Supreme Court Decision May End Patent Litigation Venue Shopping

In a major victory for those supporting patent litigation venue reform, the Supreme Court yesterday issued an opinion in the matter of TC Heartland v. Kraft Foods Group Brands, LLC., holding that for domestic corporations, “reside” in 28 USC §1400(b) refers to the state of incorporation and that the amendments to 28 USC §1391(c) did not alter or change the meaning of §1400(b). This decision overturns the Federal Circuit’s previous decision that granted plaintiffs considerable freedom in the determination of patent litigation venue.

TC Heartland, a manufacturer of sweetened drink mixes, (represented by Hughes Hubbard & Reed) was sued in Delaware by Kraft Foods (represented by Goodwin Procter and Dinsmore & Shohl). TC Heartland did not have an established business location and was not registered to conduct business within Delaware, but did ship its products there, including the allegedly infringing products contested by Kraft Foods. TC Heartland petitioned the Federal Circuit for a writ of mandamus to either have the case dismissed or transferred to a different district, claiming that Delaware was not the proper venue as the company did not “reside” in the state according to §1400(b). The Federal Circuit denied the petition. In December 2016, the US Supreme Court granted certiorari – in other words, to review the lower court’s decision.

Kraft Foods sued in Delaware because of a 1990 decision by the US Federal Court of Appeals in VE Holding Corporation v. Johnson Gas Appliance Co, which determined that plaintiffs in patent infringement cases could sue in any district where the defendant was subject to its jurisdiction or conducted sales, and not just in a court where a defendant was incorporated or had an established business location. This 1990 decision held that due to Congress’ 1988 definition change of the word “reside” in 28 USC §1391(c), which governs venue for corporate defendants, the meaning of the word “resides” was also changed in the statute determining patent litigation venue, 28 USC §1400(b). Over time, certain federal courts became hotspots for patent litigation, as patent holders searched for plaintiff-friendly jurisdictions in which to file their cases. This controversial practice has become known as “venue shopping,” and critics have alleged that the practice has led to abuse of the patent system by “patent trolls.”

How will the Supreme Court’s ruling in the TC Heartland case affect patent litigation venue distribution? According to an analysis of material patent litigation involving SEC public registrants between January 1, 2014, and May 12, 2017, patent cases are concentrated most heavily within five courts. Of these, the top two are Delaware and the Eastern District of Texas, with 28% and 18% of the total material cases respectively.1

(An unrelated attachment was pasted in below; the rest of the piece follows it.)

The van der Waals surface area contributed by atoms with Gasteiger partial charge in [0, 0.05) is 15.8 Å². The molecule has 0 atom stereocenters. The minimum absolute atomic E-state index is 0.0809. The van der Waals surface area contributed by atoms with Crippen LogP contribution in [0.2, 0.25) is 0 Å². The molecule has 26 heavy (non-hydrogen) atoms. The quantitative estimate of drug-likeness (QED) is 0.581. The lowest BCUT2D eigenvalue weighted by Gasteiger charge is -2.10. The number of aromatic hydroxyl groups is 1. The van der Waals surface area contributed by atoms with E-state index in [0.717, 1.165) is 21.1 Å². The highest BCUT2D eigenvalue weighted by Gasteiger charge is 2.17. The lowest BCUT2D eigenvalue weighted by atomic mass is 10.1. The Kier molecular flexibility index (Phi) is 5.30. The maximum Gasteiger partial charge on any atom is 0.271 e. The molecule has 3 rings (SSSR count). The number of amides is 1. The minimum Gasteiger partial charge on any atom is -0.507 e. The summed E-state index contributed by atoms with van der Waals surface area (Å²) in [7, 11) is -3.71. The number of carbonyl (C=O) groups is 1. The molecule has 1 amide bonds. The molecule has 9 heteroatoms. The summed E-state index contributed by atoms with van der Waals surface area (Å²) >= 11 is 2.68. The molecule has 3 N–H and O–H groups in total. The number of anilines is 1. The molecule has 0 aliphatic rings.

In order to determine where a corporation “resides” according to §1400(b), we must determine where the company is incorporated. Of the companies named as defendants in patent litigation, 66% are incorporated in Delaware. Consequently, Delaware’s public company patent litigation may increase as a consequence of the Supreme Court’s holding. Far more significant, perhaps, will be the impact on Texas Eastern. With only 1.38% of public companies named as defendants in patent litigation incorporated in Texas, Texas Eastern may see a significant decrease in patent litigation.

However, the options for venue will not depend on state of incorporation alone. Because of §1400(b)’s provision for venue “where the defendant has committed acts of infringement and has a regular and established place of business”, there may be several venue choices for patent litigation defendant corporations with offices in multiple states.

Perhaps the impact will be felt the most for smaller companies with only a few offices, and the ruling will have less impact upon larger SEC public filers. Only time will tell.

1. Note: This post has been updated to correct previously reported percentages and to incorporate changes to the original pie chart, which did not include “All Others.”